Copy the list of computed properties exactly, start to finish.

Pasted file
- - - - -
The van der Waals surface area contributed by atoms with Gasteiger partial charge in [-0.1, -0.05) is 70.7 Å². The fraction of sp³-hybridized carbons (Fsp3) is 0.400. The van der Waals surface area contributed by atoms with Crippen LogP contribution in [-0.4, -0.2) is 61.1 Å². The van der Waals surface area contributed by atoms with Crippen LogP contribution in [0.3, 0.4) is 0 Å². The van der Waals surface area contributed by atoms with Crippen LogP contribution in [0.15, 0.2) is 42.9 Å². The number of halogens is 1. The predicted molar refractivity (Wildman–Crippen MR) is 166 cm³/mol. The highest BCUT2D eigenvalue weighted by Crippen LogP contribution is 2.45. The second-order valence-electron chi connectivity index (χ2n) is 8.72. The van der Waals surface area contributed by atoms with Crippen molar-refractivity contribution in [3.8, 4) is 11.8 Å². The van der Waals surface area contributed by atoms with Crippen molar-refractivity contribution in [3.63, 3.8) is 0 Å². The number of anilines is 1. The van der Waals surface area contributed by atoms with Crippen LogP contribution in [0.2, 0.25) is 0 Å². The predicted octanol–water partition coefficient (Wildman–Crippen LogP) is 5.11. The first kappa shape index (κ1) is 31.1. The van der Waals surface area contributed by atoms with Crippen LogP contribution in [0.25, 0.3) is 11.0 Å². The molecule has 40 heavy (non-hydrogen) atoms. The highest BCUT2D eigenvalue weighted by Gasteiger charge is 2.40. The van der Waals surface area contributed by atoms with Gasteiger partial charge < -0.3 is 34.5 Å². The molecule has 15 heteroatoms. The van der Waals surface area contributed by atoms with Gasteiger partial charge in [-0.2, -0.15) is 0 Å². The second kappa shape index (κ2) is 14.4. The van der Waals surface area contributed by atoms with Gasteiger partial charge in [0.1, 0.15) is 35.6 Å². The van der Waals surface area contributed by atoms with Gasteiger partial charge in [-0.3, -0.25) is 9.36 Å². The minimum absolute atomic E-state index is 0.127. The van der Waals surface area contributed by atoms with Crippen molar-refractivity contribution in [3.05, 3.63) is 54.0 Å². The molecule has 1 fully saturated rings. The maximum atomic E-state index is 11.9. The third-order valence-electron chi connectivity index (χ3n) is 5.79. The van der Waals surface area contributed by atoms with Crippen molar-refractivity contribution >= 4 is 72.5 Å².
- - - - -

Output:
The van der Waals surface area contributed by atoms with Gasteiger partial charge in [-0.1, -0.05) is 70.7 Å². The fraction of sp³-hybridized carbons (Fsp3) is 0.400. The van der Waals surface area contributed by atoms with Crippen LogP contribution in [-0.4, -0.2) is 61.1 Å². The van der Waals surface area contributed by atoms with Crippen LogP contribution in [0.3, 0.4) is 0 Å². The van der Waals surface area contributed by atoms with Crippen LogP contribution in [0.15, 0.2) is 42.9 Å². The number of halogens is 1. The predicted molar refractivity (Wildman–Crippen MR) is 166 cm³/mol. The highest BCUT2D eigenvalue weighted by Crippen LogP contribution is 2.45. The second-order valence-electron chi connectivity index (χ2n) is 8.72. The van der Waals surface area contributed by atoms with Crippen molar-refractivity contribution in [3.8, 4) is 11.8 Å². The van der Waals surface area contributed by atoms with Crippen molar-refractivity contribution in [3.63, 3.8) is 0 Å². The number of anilines is 1. The van der Waals surface area contributed by atoms with Crippen LogP contribution in [0.2, 0.25) is 0 Å². The predicted octanol–water partition coefficient (Wildman–Crippen LogP) is 5.11. The first kappa shape index (κ1) is 31.1. The van der Waals surface area contributed by atoms with Crippen LogP contribution in [0.25, 0.3) is 11.0 Å². The molecule has 40 heavy (non-hydrogen) atoms. The highest BCUT2D eigenvalue weighted by Gasteiger charge is 2.40. The van der Waals surface area contributed by atoms with Gasteiger partial charge < -0.3 is 34.5 Å². The molecule has 15 heteroatoms. The van der Waals surface area contributed by atoms with Gasteiger partial charge in [-0.2, -0.15) is 0 Å². The second kappa shape index (κ2) is 14.4. The van der Waals surface area contributed by atoms with Gasteiger partial charge in [0.1, 0.15) is 35.6 Å². The van der Waals surface area contributed by atoms with Gasteiger partial charge in [-0.3, -0.25) is 9.36 Å². The minimum absolute atomic E-state index is 0.127. The van der Waals surface area contributed by atoms with Crippen molar-refractivity contribution in [3.05, 3.63) is 54.0 Å². The molecule has 1 fully saturated rings. The maximum atomic E-state index is 11.9. The third-order valence-electron chi connectivity index (χ3n) is 5.79. The van der Waals surface area contributed by atoms with Crippen molar-refractivity contribution >= 4 is 72.5 Å².